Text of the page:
Fed Struggles to Convince Markets Of Its Own Uncertainty on Rates
WSJ, May 3, 2006; Page A1
MARIA, FED HEAD GO HEAD-TO-HEAD
N.Y. Post, May 3, 2006
Maria’s Fed Minute
Street Insight, 5/2/2006 7:09 AM EDT
“Every Change of Rate” is an utterly hysterical parody of the black & white Police video “Every Breath You Take,” as done by some Columbia Biz School students; Its an amusing take on the Ben Bernanke, the newly appointed Fed Chief. My favorite bit are the lyrics during the second verse: “First you move your…Read More
Sales of existing homes surprised to the upside yesterday. But one data point does not make a trend. This is the first rise (sequential monthly change) after 5 straight months of falling Home Sales. And that’s before we examine the data.
Before you declare the end of the housing slow down, consider:
- Existing Home sales actually slipped vs. last year by -0.7%; The reported gain was over last month’s data;
- the Inventory of unsold homes soared 7 percent in March, hittting an all-time record; There are now 3.19 million existing homes for sale, or 5.5 months’ supply; That’s the largest inventory since July 1998
- Existing homes edged up 0.3% last month to a seasonally adjusted annual rate of
6.92 million units; (we know that seasonally adjusted data is not always accurate)
- Year over year, the Northeast and Midwest gained, while the previously hot housing markets in the South and the West slipped;
- median home prices are still rising, albeit nmore slowly — up 7.4% year over year, to $218,000.
Here’s a data point that has me scratching my head: Why are there different numbers for the year-over-year changes for seasonally and not seasonally adjusted? Was this March somehow in a different season than last year’s March? I am perplexed.
Note that data for existing home sales comes from National Association of Realtors, a group that is certainly an interested party; Of course, as a homeowner, investor, and someone with a public bearish tilt for the second half, I’m hardly objective myself (hey, I try). But this oddity — down -0.5% for the not seasonally adjusted year over year versus down -0.7% for the seasonally adjusted year over year — is beyond my comprehension.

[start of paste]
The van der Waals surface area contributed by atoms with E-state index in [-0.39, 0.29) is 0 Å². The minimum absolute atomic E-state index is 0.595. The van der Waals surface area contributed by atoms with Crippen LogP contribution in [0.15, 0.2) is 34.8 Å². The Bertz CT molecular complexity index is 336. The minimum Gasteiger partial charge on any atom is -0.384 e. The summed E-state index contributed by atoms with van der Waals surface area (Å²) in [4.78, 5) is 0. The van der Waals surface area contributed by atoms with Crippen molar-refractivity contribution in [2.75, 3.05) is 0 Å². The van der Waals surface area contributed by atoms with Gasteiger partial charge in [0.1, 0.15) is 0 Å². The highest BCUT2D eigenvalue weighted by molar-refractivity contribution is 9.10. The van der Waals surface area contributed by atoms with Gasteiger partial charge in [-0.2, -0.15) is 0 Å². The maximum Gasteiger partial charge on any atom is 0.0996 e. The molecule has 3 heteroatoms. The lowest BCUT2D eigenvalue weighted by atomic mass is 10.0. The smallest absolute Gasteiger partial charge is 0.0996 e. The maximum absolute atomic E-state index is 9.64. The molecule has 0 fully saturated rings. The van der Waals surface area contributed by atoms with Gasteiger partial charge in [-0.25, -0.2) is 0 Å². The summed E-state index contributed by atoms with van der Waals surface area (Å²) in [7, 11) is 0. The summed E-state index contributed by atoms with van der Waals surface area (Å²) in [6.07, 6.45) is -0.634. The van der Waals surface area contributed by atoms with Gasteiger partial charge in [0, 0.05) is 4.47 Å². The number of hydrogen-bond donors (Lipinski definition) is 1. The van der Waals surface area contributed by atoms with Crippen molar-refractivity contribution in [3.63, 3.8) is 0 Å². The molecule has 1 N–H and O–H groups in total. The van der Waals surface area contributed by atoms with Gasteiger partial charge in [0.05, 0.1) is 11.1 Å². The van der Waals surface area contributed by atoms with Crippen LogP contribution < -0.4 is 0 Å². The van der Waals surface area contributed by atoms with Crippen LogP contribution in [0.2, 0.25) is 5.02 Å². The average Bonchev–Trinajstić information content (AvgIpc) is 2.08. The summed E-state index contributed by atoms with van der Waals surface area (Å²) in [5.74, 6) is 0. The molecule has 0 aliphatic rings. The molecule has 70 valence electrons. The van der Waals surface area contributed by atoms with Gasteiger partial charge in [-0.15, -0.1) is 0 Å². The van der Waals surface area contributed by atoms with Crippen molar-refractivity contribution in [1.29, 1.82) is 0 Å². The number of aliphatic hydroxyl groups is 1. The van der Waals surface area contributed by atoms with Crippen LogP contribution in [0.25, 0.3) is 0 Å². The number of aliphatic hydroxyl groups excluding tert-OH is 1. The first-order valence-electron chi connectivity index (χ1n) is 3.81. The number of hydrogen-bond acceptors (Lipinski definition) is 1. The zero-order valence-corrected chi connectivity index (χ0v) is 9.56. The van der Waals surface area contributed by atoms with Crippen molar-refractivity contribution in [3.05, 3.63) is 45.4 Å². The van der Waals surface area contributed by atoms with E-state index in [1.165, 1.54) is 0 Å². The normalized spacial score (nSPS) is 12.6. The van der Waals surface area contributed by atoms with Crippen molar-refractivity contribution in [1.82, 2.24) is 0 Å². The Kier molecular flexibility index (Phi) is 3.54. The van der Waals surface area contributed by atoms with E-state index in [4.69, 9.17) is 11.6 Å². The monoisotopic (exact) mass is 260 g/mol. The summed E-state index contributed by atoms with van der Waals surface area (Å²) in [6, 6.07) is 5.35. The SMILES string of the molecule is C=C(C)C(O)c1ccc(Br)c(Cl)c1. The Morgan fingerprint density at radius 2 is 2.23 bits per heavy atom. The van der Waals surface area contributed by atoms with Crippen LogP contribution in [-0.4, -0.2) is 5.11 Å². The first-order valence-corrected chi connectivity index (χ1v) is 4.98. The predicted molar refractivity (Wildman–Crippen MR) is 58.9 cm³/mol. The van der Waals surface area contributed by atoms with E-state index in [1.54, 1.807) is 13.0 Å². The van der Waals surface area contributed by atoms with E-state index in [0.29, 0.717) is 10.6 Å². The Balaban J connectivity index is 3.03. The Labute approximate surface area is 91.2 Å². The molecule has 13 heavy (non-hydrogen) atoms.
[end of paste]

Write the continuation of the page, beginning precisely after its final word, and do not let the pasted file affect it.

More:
So much for the hard data on existing sales; Today, we get New Home Sales. Recall our prior admonishments that monthly New Home Sales Data are unreliable; look instead to a moving average.
Let’s move onto some anecdotal evidence. A friend writes:
"Flop! Wow, KB running blue light specials in California. Not surprising,
Chico area was rated one of the most overvalued markets in the country. Houses
in the $200k space. When was the last time you saw that in California? "
Here’s the sales pitch:
"Oak Knoll Place in Live Oak is located in a beautiful
community near the majestic Sutter Buttes. With easy access to Highway 99, it is
ideally located for easy access to Sacramento, Lake Tahoe, Reno and a wide
variety of recreational opportunities. Yuba City and Marysville are
approximately 10 minutes south, Chico is approximately 35 miles north and the
Gray Lodge Wildlife area is approximately 10 minutes west. Live Oak has a
quaint, small-town atmosphere with many nearby recreational water activities,
including the Feather River, Yuba River and Sacramento River. Prices starting
from the High $200′s."
I don’t know Live Oak, but houses like that in California are hard to imgaine . . .
More after the jump.
Existing-Home Sales Rise Again in March
NATIONAL ASSOCIATION OF REALTORS
WASHINGTON (April 25, 2006)
Existing Home Sales data
NATIONAL ASSOCIATION OF REALTORS